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Donald Trump revelation: New book says ex-POTUS was concerned showing empathy for George Floyd would signal weakness
In the summer of 2020, the killing of George Floyd sparked widespread Black Lives Matter protests that were not handled well by then-president Donald Trump and his administration. A new book claims a rare moment where Trump privately expressed empathy for Floyd.
According to an excerpt from the upcoming book by Wall Street Journal Michael C. Bender, “Frankly We Did Win This Election: The Inside Story of How Donald Trump Lost,” Trump and his aides, including National Security Adviser Robert O’Brien, son-in-law and adviser Jared Kushner and social media director Dan Scavino, watched the video footage of Floyd getting killed. The book revealed that they could not finish watching the footage as the former president looked to be repulsed by the scene. Floyd, a black man, was killed by white police officer Derek Chauvin after kneeling on his neck for almost 10 minutes.
Following his call for then-DOJ AG William Barr to fast-track the probe into the case, Trump met with Barr and recalled stories he heard of law enforcement using brutal tactics as he was growing up in Queens, New York.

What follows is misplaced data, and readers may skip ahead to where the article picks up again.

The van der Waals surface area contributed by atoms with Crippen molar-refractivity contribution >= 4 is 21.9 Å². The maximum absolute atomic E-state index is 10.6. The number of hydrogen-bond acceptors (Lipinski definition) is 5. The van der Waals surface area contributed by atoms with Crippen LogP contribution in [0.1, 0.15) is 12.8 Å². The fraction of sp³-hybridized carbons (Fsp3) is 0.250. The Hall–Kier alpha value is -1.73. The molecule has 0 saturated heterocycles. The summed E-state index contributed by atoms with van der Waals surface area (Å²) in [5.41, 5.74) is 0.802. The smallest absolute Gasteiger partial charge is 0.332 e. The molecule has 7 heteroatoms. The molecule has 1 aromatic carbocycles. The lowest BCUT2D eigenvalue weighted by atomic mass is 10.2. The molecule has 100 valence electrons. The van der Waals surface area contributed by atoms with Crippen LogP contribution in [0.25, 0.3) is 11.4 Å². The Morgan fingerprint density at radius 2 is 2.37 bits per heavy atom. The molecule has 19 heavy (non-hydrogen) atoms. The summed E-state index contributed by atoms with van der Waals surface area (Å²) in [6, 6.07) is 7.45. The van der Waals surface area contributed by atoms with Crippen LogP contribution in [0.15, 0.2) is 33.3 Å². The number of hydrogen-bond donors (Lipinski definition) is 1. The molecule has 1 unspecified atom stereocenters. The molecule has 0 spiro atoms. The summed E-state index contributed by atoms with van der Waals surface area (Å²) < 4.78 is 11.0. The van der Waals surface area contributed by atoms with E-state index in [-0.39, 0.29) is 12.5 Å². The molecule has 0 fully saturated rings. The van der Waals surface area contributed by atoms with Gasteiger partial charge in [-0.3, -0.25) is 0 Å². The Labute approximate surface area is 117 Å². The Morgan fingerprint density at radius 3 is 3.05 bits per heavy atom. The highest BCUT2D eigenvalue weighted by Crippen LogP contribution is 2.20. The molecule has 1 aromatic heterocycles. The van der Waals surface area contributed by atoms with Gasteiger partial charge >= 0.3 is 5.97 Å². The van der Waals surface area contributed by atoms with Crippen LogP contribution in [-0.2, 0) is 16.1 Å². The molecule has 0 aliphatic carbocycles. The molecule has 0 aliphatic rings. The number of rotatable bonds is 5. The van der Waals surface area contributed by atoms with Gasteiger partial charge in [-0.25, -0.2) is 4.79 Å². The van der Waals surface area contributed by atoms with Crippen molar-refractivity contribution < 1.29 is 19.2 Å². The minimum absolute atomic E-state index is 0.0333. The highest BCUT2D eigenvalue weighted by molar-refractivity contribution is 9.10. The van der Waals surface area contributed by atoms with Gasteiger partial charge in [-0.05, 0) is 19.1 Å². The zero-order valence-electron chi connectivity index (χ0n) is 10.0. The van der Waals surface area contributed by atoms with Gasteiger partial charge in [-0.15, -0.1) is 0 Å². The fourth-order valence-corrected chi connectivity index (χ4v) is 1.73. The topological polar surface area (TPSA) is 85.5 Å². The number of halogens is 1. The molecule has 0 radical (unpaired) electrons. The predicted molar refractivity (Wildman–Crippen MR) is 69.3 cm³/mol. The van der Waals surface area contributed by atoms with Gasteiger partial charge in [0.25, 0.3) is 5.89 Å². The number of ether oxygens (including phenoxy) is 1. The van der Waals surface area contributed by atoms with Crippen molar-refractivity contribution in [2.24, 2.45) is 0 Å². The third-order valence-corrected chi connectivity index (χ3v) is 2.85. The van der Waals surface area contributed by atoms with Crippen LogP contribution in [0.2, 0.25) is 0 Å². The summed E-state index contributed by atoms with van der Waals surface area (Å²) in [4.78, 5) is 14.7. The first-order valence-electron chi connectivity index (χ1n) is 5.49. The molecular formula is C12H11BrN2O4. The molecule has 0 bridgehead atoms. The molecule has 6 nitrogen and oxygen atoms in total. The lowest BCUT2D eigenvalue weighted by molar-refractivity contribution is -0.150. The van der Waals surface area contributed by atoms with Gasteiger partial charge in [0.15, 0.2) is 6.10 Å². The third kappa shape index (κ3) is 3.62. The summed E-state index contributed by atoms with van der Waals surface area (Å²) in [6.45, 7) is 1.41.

“I know these f***ing cops,” said the now-former president at the time. “They can be rough.”
Those who heard the comment thought of it as unusual, revealing a perspective he never showed in public, according to the book. Despite this critique of the police, Trump apparently did not think it was his place to express empathy for Floyd and was concerned that by doing so, would be a show of weakness towards his base of supporters.
The administration’s response to the ongoing protest led to the controversial photo of the former president taken in front of a church in DC holding a bible. Many were also outraged in the manner of what federal and local law enforcement officials did to clear out Lafayette Square with tear gas. Recently, a federal judge has dismissed the lawsuit claiming that the protesters’ civil rights were violated when they were forcibly cleared out of the park.
US District Judge Dabney Friedrich said Monday that the claims in the suit were speculative. Friedrich also said in the 51-page ruling that it was premature for the court to conclude whether the actions were justified or not.